A recent report published by the Massachusetts Institute of Technology cites multiple reasons for the decline in U.S. manufacturing over the past 30 years. In the last decade alone, the United States has lost about a third of its manufacturing jobs.
The report was the product of a task force of 20 MIT faculty members, including engineers, scientists, economists and policy specialists, including one Nobel Prize recipient. They looked at over 250 companies in several states to see how to improve the nation’s manufacturing ability as well as its ability to bring new processes and products to market faster.
What’s needed, the report states, is for the U.S. to rebuild its “industrial ecosystem” and it cites Germany as a model of what such an ecosystem looks like. In Germany manufacturers “are embedded in dense networks of trade associations, suppliers, technical schools and applied research centers all with easy reach.”
Larger Companies’ Vanishing Role
The report also says that a key reason that kind of ecosystem no longer exists here is because the larger U.S. companies that once supplied many of America’s (and the world’s) manufactured products:
- Have downsized manufacturing operations and research and development in order to raise their stock price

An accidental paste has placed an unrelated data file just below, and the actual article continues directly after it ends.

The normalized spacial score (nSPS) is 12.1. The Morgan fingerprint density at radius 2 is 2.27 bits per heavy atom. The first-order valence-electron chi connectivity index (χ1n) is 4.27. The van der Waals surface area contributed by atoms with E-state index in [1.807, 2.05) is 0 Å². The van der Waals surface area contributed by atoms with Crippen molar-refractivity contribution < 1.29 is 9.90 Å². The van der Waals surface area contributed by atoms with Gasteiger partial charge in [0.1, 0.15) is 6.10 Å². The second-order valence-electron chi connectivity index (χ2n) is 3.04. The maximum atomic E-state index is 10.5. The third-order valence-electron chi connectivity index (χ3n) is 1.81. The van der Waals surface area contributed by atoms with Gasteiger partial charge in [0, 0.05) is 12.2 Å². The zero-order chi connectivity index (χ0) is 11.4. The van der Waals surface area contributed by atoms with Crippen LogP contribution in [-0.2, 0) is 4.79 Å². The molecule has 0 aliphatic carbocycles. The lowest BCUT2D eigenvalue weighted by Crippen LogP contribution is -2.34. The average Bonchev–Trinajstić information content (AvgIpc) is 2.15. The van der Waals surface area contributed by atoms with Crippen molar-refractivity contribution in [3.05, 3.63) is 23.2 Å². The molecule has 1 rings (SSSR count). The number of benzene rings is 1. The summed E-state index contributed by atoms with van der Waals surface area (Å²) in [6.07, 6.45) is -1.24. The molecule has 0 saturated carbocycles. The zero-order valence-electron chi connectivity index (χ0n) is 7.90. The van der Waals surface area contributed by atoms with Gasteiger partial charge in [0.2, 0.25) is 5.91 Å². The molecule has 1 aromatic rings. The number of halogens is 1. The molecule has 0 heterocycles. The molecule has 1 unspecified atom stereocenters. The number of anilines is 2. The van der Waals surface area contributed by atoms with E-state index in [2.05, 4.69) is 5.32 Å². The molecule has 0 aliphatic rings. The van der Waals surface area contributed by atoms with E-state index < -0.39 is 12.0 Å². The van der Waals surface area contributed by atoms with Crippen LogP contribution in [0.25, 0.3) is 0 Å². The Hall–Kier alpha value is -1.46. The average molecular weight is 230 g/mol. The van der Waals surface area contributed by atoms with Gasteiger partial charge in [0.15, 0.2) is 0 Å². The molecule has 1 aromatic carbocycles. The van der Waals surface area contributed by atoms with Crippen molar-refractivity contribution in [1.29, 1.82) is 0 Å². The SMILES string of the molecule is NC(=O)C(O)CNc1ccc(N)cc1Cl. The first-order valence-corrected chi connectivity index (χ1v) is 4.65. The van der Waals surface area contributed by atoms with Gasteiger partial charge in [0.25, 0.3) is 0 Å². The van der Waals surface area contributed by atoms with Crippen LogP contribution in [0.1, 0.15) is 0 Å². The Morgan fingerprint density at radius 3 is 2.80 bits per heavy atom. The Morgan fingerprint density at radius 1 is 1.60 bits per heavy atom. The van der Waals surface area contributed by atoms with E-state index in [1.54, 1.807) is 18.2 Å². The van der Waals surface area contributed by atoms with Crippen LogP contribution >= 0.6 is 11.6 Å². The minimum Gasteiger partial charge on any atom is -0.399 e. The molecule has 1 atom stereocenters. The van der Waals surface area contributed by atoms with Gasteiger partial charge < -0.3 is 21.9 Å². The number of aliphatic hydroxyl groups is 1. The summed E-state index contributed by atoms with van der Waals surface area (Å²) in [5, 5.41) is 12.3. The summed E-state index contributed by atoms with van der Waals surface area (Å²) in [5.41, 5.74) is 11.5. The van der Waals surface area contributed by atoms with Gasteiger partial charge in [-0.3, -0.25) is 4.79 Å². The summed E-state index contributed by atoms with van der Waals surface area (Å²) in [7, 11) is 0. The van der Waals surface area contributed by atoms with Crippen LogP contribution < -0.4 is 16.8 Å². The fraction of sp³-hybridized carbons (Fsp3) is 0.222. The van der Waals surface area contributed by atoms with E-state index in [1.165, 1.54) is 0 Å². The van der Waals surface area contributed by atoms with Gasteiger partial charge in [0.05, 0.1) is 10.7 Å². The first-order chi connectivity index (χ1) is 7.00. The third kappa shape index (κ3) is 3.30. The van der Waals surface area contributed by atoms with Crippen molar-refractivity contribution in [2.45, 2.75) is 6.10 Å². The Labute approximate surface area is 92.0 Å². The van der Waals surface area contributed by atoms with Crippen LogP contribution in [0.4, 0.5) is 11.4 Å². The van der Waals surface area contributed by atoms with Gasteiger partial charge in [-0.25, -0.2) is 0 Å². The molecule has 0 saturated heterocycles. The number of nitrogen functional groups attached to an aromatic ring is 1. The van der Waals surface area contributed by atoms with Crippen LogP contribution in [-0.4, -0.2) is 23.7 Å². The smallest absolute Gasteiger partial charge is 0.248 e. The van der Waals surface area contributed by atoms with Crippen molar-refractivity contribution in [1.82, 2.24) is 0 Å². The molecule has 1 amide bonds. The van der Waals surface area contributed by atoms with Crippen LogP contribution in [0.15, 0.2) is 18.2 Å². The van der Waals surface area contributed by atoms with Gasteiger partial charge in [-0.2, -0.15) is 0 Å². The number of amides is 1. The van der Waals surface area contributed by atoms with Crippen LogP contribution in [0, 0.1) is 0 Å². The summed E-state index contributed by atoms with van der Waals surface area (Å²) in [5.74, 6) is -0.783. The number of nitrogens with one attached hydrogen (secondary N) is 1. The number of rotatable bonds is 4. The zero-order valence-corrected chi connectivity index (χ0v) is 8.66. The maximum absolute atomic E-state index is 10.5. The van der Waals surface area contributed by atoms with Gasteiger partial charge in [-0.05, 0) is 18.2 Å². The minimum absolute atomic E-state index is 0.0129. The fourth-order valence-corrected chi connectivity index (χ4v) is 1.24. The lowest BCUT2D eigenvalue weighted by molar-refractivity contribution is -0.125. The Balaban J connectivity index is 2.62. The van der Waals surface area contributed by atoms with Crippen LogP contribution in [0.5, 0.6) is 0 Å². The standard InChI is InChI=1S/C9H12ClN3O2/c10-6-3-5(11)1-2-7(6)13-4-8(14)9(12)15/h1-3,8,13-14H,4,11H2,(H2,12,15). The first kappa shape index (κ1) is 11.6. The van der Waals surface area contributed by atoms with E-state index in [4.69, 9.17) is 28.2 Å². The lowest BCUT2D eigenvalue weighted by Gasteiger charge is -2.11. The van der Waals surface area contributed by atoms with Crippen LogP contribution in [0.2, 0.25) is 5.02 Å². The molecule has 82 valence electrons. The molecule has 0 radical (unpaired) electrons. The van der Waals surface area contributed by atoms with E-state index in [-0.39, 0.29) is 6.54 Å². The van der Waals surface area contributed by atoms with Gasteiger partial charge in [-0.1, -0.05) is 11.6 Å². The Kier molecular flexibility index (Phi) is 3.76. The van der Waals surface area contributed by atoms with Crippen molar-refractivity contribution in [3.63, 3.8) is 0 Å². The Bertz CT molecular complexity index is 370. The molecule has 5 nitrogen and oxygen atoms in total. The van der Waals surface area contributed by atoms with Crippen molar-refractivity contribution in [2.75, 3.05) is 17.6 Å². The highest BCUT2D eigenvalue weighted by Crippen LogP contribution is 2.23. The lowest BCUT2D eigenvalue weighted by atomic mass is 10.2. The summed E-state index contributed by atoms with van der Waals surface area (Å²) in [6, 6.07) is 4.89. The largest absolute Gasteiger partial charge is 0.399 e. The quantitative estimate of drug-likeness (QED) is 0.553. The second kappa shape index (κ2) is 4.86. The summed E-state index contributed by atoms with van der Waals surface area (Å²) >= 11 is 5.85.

- Have pressured smaller suppliers to produce goods more inexpensively, so these suppliers have less money to spend on their own R&D
- No longer serve as the nexus of money, talent and ideas they once did to spur entrepreneurship
The report does not say that these larger companies acted like mentors to smaller firms and entrepreneurs but in many respects that is what they were. The Boston Globe’s coverage of the MIT findings puts it this way:
Corporate research efforts had spillover effects, benefiting other research, ideas, and products. The suppliers, subcontractors, and machine shops that sprung up around the big companies not only supported their production and innovation but also that of smaller companies and entrepreneurs.
Rebuilding an ecosystem can take a long time. As the MIT report states: “It’s not just that factories stand empty and crumbling; it’s that critical strengths and capabilities have disappeared that once served to bring new enterprises to life.”
What We Can Do Now
So that raises a question: Is there anything that we in the manufacturing industry can do in the meantime — especially those of us who do have the skills the MIT group says are needed — to bring that kind of mentoring back?
I think there is. Senior level engineering talent definitely has a role to play in the fostering of younger entrepreneurs and enterprises. Here are three ideas:
- Reach out to your local college and university and ask about programs in your area geared toward fostering manufacturing entrepreneurship, and volunteer as a mentor
- Get involved with professional associations, such as the Society of Manufacturing Engineers and their local chapter in your area and ask about entrepreneur mentorship programs — and, if none exists in your field or local area, start one
- Champion mentorship with your company, customers and suppliers — putting your brand behind a mentoring program sponsorship is a great way to promote your company and can give you access to leading edge thinking and talent
Rebuilding America’s manufacturing ecosystem is a noble long-term effort and deserves our commitment. But there’s plenty we can do in the short term as professionals and companies to accelerate that rebuild.